and lectured in Spanish on architecture among Northern California’s post-war young
ISSUE #153 • FALL 2000 PAGE 23
architects. Already well established as a roman- A moving farewell for George was celebrat-
tic modern architect by the 1950s, he was a ed on July 22 in a graceful hall he designed for
raconteur, well able to persuade others to the a winery near Santa Rosa. George still worked
cause of thoughtful town and building design. through his final years and his illness with the
Speaking for his partners in the North sensitive support of Annaliese. Many of the
Beach firm, ROMA, Bob Odermatt recalled the eulogies included thanks for her exceptional
intensity and effort that built today’s popular devotion and care. Telegraph Hill greatly miss-
and successful firm, and noted that George and es the Rockrise family. We share their loss of
the firm have received the recognition of their George with heartfelt condolences.
profession and many of its highest awards.
Remembering Thomas “Lucky” Burton
By Marge Savo His greatest joy was sailing; he had a sailboat
f you happened to walk by St. Luke’s he called “Loveboat,” much to the chagrin of his
Episcopal Church on June 24th, I am sure family. On the days when he was not sailing, he
you would have been surprised to hear a would jump on his bicycle and spend the day tin-
Texas-style guitar twanging and the congrega- kering on his boat. When you sailed with Lucky,
tion singing “Don’t Fence Me In” and you knew he was the captain of his ship. Before
“Ghostriders in the Sky.” We were celebrating we sailed, we all had to be at attention and listen
the life of Thomas “Lucky” Burton, who died to his instructions on how to take care of our-
June 19th. Of course, the more traditional selves on a sailboat. It was for our own safety, of
Christian hymns were sung. And since Lucky course.
had been an Air Force pilot in World War II, he Another passion he had was singing. Even
was honored with the ceremony of the as his memory dimmed, he could still remember
Presentation of the Colors. all the words to songs from years ago. I remem-
Ruth and Lucky Burton have been members ber when he, Ruth, and I were touring France.
of the Telegraph Hill Dwellers since the mid-80s. Lucky thought it would be a good idea if the
Lucky always enjoyed attending the dinners group on the bus would have a singalong. He
because he liked to communicate with people. painstakingly wrote down all the words to a song
He had such a probing and alert mind. and passed it on to the tour director.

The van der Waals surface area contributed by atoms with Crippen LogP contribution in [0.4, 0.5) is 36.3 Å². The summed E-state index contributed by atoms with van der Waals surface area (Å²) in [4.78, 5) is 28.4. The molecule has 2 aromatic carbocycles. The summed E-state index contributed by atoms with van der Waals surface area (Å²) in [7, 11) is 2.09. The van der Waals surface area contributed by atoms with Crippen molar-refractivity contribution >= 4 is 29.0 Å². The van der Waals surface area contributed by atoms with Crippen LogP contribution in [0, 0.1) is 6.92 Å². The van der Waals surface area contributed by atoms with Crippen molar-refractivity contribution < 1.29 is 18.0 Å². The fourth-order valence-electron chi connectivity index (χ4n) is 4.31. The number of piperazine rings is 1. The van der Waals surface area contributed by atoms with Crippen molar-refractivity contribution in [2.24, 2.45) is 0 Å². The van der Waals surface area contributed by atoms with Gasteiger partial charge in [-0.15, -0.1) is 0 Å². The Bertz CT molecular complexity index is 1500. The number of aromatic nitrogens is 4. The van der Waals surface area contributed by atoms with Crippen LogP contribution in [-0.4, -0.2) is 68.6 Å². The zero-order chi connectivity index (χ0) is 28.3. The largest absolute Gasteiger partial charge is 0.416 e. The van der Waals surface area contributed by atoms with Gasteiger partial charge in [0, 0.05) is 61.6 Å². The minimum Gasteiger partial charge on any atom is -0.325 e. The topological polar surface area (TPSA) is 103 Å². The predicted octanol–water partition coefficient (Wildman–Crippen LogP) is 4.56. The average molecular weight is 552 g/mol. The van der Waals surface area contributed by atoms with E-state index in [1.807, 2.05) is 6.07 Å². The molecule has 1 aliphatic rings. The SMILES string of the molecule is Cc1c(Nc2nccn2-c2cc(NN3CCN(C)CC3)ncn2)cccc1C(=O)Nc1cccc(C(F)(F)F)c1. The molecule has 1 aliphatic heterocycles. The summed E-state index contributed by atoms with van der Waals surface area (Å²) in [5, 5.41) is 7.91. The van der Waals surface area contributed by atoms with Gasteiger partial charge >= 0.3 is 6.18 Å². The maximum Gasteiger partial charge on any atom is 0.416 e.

Lucky really liked living on the Hill. He had Lucky is survived by his wife Ruth, four chil-
a huge telescope in the living room at 1360 dren, six grandchildren, and three great-grand-
Montgomery, where he kept watch on the boats children. He truly was a gentle man and a gen-
passing by. As Lucky became ill in the last years tleman. I am honored to call him my friend.
of his life, he still delighted in trudging up to Coit Memorial contributions may be made to
Tower for his daily exercise. I understand he Alzheimer’s Association, 2065 West El Camino
would sometimes slide down the banisters on the Real, Suite C, Mountain View, CA 94040.
ISSUE #153 • FALL 2000 PAGE 24
CarShare Comes to North Beach
f all goes well, CarShare will start operations You can use a minivan for a camping trip, or a
this fall in North Beach, and you’ll have an VW for grocery shopping.
opportunity to enjoy the advantages of own- Here are the tentative costs: You pay a
ing a car, without the problem of parking one. $300 fully refundable deposit, a $10 monthly
If funding materializes on schedule, fee, $.45 per mile, including gas, and $1.75 per
CarShare will host a meeting in the neighbor- hour (capped at 10 hours per day).
hood this month to introduce the concept. The How does it work? Call or go online to
plan is to have a variety of cars available for dif- reserve a car at the local garage. Use your key
ferent purposes at a local garage or parking lot. card to open the car, and enter your pin number
in the on-board computer. The computer
ONLINE & PRINT PUBLISHING
tracks your time and mileage, and you’ll receive
a bill at the end of the month.
For information, check out the Web site,
S P E C I A L I Z I N G I N www.sfcarshare.org, or call Elizabeth Sullivan at
Web Site Development Magazines
Newsletters Content Brochures
Food Runners Needs Your
420 union street
san francisco, ca 94133
Help — and Your Leftovers
If you’ve got a spare hour every week and a
car, you can do your bit to feed San Francisco’s
hungry. Food Runners, the volunteers organ-
ized by Mary Risley of Tante Marie’s Cooking
School, pick up leftover food from restaurants
and deliver it to homeless shelters, childcare
centers, and other agencies.
You can pick up food at the same time and
place every week and deliver it to a pre-
arranged place. Or, you can be “on call” — let
Food Runners know when you’re available,